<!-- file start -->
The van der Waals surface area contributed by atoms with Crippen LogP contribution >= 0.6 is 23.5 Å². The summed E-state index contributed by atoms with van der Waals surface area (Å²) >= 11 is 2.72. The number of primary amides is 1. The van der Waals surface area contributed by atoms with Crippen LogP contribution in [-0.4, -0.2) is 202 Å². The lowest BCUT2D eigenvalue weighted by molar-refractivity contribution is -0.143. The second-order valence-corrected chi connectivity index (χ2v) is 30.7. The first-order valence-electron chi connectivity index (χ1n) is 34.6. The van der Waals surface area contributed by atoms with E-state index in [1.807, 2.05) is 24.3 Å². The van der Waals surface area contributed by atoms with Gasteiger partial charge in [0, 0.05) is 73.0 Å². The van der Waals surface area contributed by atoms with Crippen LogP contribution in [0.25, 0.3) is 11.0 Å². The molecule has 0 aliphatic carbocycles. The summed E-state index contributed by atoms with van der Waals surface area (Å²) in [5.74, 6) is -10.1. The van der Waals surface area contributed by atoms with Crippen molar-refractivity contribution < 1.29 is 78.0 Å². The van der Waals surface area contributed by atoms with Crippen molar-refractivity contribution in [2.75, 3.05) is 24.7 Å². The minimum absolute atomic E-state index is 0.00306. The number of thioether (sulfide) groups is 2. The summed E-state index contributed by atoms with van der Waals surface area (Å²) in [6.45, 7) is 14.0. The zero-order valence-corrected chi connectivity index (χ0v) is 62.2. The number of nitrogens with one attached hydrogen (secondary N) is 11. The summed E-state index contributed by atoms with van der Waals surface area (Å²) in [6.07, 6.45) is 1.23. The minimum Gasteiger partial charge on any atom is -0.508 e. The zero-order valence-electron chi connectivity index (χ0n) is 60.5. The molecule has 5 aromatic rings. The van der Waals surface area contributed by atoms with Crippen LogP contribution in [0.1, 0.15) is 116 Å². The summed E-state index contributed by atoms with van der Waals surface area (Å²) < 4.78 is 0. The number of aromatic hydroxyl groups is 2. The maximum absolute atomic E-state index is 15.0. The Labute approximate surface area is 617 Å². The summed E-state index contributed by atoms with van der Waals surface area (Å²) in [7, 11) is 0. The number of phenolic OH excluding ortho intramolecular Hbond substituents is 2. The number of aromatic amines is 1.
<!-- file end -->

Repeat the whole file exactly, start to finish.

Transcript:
The van der Waals surface area contributed by atoms with Crippen LogP contribution >= 0.6 is 23.5 Å². The summed E-state index contributed by atoms with van der Waals surface area (Å²) >= 11 is 2.72. The number of primary amides is 1. The van der Waals surface area contributed by atoms with Crippen LogP contribution in [-0.4, -0.2) is 202 Å². The lowest BCUT2D eigenvalue weighted by molar-refractivity contribution is -0.143. The second-order valence-corrected chi connectivity index (χ2v) is 30.7. The first-order valence-electron chi connectivity index (χ1n) is 34.6. The van der Waals surface area contributed by atoms with E-state index in [1.807, 2.05) is 24.3 Å². The van der Waals surface area contributed by atoms with Gasteiger partial charge in [0, 0.05) is 73.0 Å². The van der Waals surface area contributed by atoms with Crippen LogP contribution in [0.25, 0.3) is 11.0 Å². The molecule has 0 aliphatic carbocycles. The summed E-state index contributed by atoms with van der Waals surface area (Å²) in [5.74, 6) is -10.1. The van der Waals surface area contributed by atoms with Crippen molar-refractivity contribution < 1.29 is 78.0 Å². The van der Waals surface area contributed by atoms with Crippen molar-refractivity contribution in [2.75, 3.05) is 24.7 Å². The minimum absolute atomic E-state index is 0.00306. The number of thioether (sulfide) groups is 2. The summed E-state index contributed by atoms with van der Waals surface area (Å²) in [6.45, 7) is 14.0. The zero-order valence-corrected chi connectivity index (χ0v) is 62.2. The number of nitrogens with one attached hydrogen (secondary N) is 11. The summed E-state index contributed by atoms with van der Waals surface area (Å²) in [6.07, 6.45) is 1.23. The minimum Gasteiger partial charge on any atom is -0.508 e. The zero-order valence-electron chi connectivity index (χ0n) is 60.5. The molecule has 5 aromatic rings. The van der Waals surface area contributed by atoms with Crippen LogP contribution in [0.1, 0.15) is 116 Å². The summed E-state index contributed by atoms with van der Waals surface area (Å²) < 4.78 is 0. The number of aromatic hydroxyl groups is 2. The maximum absolute atomic E-state index is 15.0. The Labute approximate surface area is 617 Å². The summed E-state index contributed by atoms with van der Waals surface area (Å²) in [7, 11) is 0. The number of phenolic OH excluding ortho intramolecular Hbond substituents is 2. The number of aromatic amines is 1.